Posted By Anonymous Rachel, N. Richland Hills, TX : 2:03 AM ET
Are we talking about handheld or handsfree cell phones?

It has been against the law to use a handheld mobile phone whilst driving in Hong Kong since July 2001. I know you get a fine if caught, but how much? I don't know, I haven't tried.

It's not 100% effective (you still curse every so often) but it's one of the few good things the government has done to improve safety in Hong Kong.
Maybe you should give it a go.
Posted By Anonymous Jaime, London, UK : 4:15 AM ET
You can't regulate fatigue or picking things up, but perhaps cell phone use should be more regulated. People can surely let their phones go to voicemail for 10 minutes or half an hour while driving (and in the cinema or theatre for that matter, but that's a different story).

Recently, while on a day trip to Rome, I had to slam on brakes or swerve a number of times because of people talking on cell phones while driving or cycling. Please bring on the regulations if only to protect these twits from themselves.
Posted By Anonymous Nikky, London, UK : 4:51 AM ET
It's a combination of poor driving habits and cell phone usage, that creates the hazards on the road today.I used to be a Over The Road Truck Driver, and I've seen folks do some stupid things in a car and as much as I hate to say it, in a truck too.They drive at excessive speeds, weaving in and out of traffic, and chatting away with who ever, and they just don't pay any attention to what is going on around them.If they only realized that there whole world and that of others, could be turned upside down in a second, they might reconsider their actions.I'm not saying the government needs to regulate the use of cell phones, I just think people should drive with some sense of responsibility and courtesy.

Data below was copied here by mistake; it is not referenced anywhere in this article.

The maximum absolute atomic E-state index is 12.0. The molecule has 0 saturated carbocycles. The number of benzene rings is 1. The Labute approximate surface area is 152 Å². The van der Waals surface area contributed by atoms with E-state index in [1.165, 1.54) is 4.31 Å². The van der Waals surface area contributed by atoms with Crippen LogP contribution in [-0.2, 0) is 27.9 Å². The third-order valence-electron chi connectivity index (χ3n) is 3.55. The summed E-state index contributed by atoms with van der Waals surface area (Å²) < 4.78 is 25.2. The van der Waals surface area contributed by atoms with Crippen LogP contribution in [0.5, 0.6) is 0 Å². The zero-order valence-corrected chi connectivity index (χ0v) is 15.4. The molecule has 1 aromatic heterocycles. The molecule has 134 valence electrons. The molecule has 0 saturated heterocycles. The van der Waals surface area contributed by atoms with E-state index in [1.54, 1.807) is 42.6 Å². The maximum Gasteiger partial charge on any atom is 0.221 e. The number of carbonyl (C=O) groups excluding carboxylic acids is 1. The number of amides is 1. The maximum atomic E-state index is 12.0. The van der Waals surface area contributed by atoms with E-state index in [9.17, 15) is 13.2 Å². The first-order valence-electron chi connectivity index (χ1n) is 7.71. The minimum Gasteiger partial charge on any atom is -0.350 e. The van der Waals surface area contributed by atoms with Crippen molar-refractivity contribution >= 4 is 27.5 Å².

Posted By Anonymous Steve P., Lewisville,TX. : 5:30 AM ET
Perhaps even more dangerous is using a Blackberry to send or read e-mails while driving. I've seen people talking on the phone and sending e-mail. I wonder how that measures up with the dangers of drinking and driving.
Posted By Anonymous Tune, Washington, DC : 6:33 AM ET
Once again a lobby group is preventing to take action on something as serious as calling while driving. I dont buy the In many countries (at least in Europe) a 'hands free' free set is required. Otherwise you have to stop the car before taking on a conversation. It makes the roads a whole lot safer.
Posted By Anonymous Erik, Utrecht, The Netherlands : 7:39 AM ET
Do you honestly think that someone can perform two demanding physical/mental tasks at the same time, especially when the factor of novelty enters into it? As a psychologist, I don't, especially when it comes to driving while talking on the cell phone.

The size of the sample may be small, but it points to the need for more research and less PR on the part of the cell phone companies.

Driving is not an automatic, overlearned action, unless you travel the same road without fail while on the phone. Even then, unexpected things happen for which you must be mentally alert.

Cell phone use, as I view it, has become a major danger on the roads.
Posted By Anonymous Dr. Farrell, Englewood Cliffs, NJ : 8:24 AM ET
I have a back injury that will never get any better than it is now, from two accidents that were caused by drivers on cell phones. If you can't pull over for the two minutes it takes for a call, DON'T CALL!!! Besides that, unless you are a cop or the president, nothing is so important that you can't wait to find out.
Posted By Anonymous Monique Mellon, Moncton, New Brunswick, Canada : 10:26 AM ET
Cell phone useage while driving should be regulated. Someone else's cell phone call is not worth my life. I say this after a woman on a cell phone ran a red light almost hitting me. Good brakes and a flurry of prayers prevented an accident.
Hang up and drive or in the least, pull over.
Posted By Anonymous DColeman, Phx.AZ : 10:38 AM ET
I truly believe that cell phone users that talk while driving ARE worse than drunk drivers. Having driven a car under the influence, (not bragging, I am a recovering alchoholic) I know they tend to be overly cautious so as not to get caught, whereas talking on a cell you seem to forget the road and get involved in the conversation. Neither scenario is acceptable but a very interesting concept.
Bev
Posted By Anonymous Bev. Whitby, Ontario, Canada. : 10:43 AM ET
I have had 2 very close near-death encounters with people driving while on their cell phones, and one of those times when was when crossing the street with my then infant daughter. People who choose to use their cells phones while driving should be heavily charged, with the same consequences as those driving intoxicated.
Posted By Anonymous Sarah, Toronto : 10:51 AM ET
Tom,

I am so glad you have brought this issue to attention.